While the Wi-Fi Alliance (WFA) is facilitating the development of a coexistence test regimen to make sure LTE-U devices play fair with Wi-Fi, a group of companies – including Google (NASDAQ: GOOG) and Microsoft (NASDAQ: MSFT) – wants to make it crystal clear that much more collaboration and technical work needs to be done before it reaches a final stage.
The WFA held its second major workshop on coexistence Wednesday in San Jose, Calif., and released a draft test plan for Wi-Fi and LTE-U co-existence on its website. But it emphasized in a statement after the workshop that it's impossible to draw firm conclusions about device coexistence until validation of the entire test plan is complete.
In a statement, the alliance said that since the last workshop, Wi-Fi Alliance members have made significant progress on the test regimen, which resulted in the draft test plan. "We reached consensus on a number of points, including agreement that the established approach to test development is working, the test plan is sufficiently mature to begin a validation exercise, and some specific areas require further research and definition," the alliance said.
"Attendees agreed that ongoing collaboration within Wi-Fi Alliance is essential to resolving remaining industry concerns. Wi-Fi Alliance will continue to facilitate development of the coexistence test regimen and will host a follow-up workshop," the group said.
Meanwhile, a group of companies sent a letter to Wi-Fi Alliance President and CEO Edgar Figueroa saying they continue to support the Wi-Fi Alliance's goal of finding a path to protecting consumers from interference while emphasizing that the draft is a work in progress rather than a final plan for adequate testing. Besides Google and Microsoft, the companies or entities signing the letter include Aruba Networks, Boingo Wireless, Broadcom, CableLabs, Cablevision Systems Corp., Comcast (NASDAQ: CMCSA) and Ruckus Wireless.
"It is important that the industry develop specific pass and fail metrics calibrated to ensure that LTE-U devices do not disproportionately degrade Wi-Fi performance across a range of realistic testing scenarios," the letter to Figueroa states. "We believe that the Draft Test Procedures are generally on a good trajectory in this regard, and we strongly urge that this rigorous approach continue to be strengthened as the test plan is further developed."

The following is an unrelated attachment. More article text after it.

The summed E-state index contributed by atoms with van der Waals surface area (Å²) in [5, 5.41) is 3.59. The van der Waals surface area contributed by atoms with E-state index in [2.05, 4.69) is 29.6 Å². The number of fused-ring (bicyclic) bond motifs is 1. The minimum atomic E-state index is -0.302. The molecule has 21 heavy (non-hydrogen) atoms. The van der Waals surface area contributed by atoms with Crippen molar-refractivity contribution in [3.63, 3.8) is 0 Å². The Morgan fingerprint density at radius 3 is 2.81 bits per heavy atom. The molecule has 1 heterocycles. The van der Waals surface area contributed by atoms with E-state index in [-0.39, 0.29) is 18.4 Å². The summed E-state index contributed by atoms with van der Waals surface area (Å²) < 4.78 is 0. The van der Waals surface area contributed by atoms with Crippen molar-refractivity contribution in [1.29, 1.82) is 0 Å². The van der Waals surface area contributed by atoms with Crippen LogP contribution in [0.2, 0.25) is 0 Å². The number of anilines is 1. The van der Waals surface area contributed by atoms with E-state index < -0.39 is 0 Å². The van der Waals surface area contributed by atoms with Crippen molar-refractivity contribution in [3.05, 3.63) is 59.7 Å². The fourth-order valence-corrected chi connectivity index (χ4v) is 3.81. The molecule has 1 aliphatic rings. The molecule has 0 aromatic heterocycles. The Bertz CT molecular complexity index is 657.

While both the Wi-Fi Alliance and the cable companies are signaling a need for more collaboration, their progress reports are important given the FCC's interest in LTE-U. The FCC started a proceeding on LTE-U and LAA last year after complaints surfaced that the LTE-U advocates were intent on introducing LTE in unlicensed spectrum, threatening to interfere with Wi-Fi users in that spectrum, charges that the LTE-U advocates have vehemently denied. A lot of the companies that support LTE-U, including Qualcomm (NASDAQ:QCOM) and Verizon (NYSE: VZ), also offer products or services that rely on properly working Wi-Fi.
Qualcomm said in a statement that it is pleased to be working with the Wi-Fi Alliance to stabilize the coexistence test plan so that validation testing can begin. "The detailed test plan is the result of extensive technical collaboration between WFA and LTE-U Forum members," said Mingxi Fan, vice president of engineering at Qualcomm Technologies. "Indeed, as a member of the Wi-Fi Alliance and of the LTE-U Forum, Qualcomm wants to ensure that LTE-U and Wi-Fi coexist very well. This outcome is in our best interest given our substantial Wi-Fi business. We look forward to continued collaboration with all stakeholders as the test plan is finalized."
Bill Maguire, executive director of WifiForward's Save our Wi-Fi campaign, said the Wi-Fi Alliance announcement of the development of an initial testing plan for evaluating Wi-Fi/LTE-U coexistence is an important first step for ensuring that access to the Internet is not disrupted for millions of Wi-Fi users and other users of unlicensed spectrum. WifiForward partners include Broadcom, Comcast, Public Knowledge, Microsoft, Ruckus and others.
"Many stakeholders have raised serious and widespread concerns about the likely harm LTE-U will cause to Wi-Fi," he said in a statement. "We understand that more work needs to be done to ensure coexistence between Wi-Fi and LTE-U and we are hopeful that the WFA testing methodology still under development will address all of those concerns. Wi-Fi and unlicensed spectrum are an engine of innovation for the United States, generating over $222 billion for the U.S. economy every year and the businesses, communities and consumers who depend on it every day must be protected."
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Article updated Feb. 11 to include comment from Qualcomm.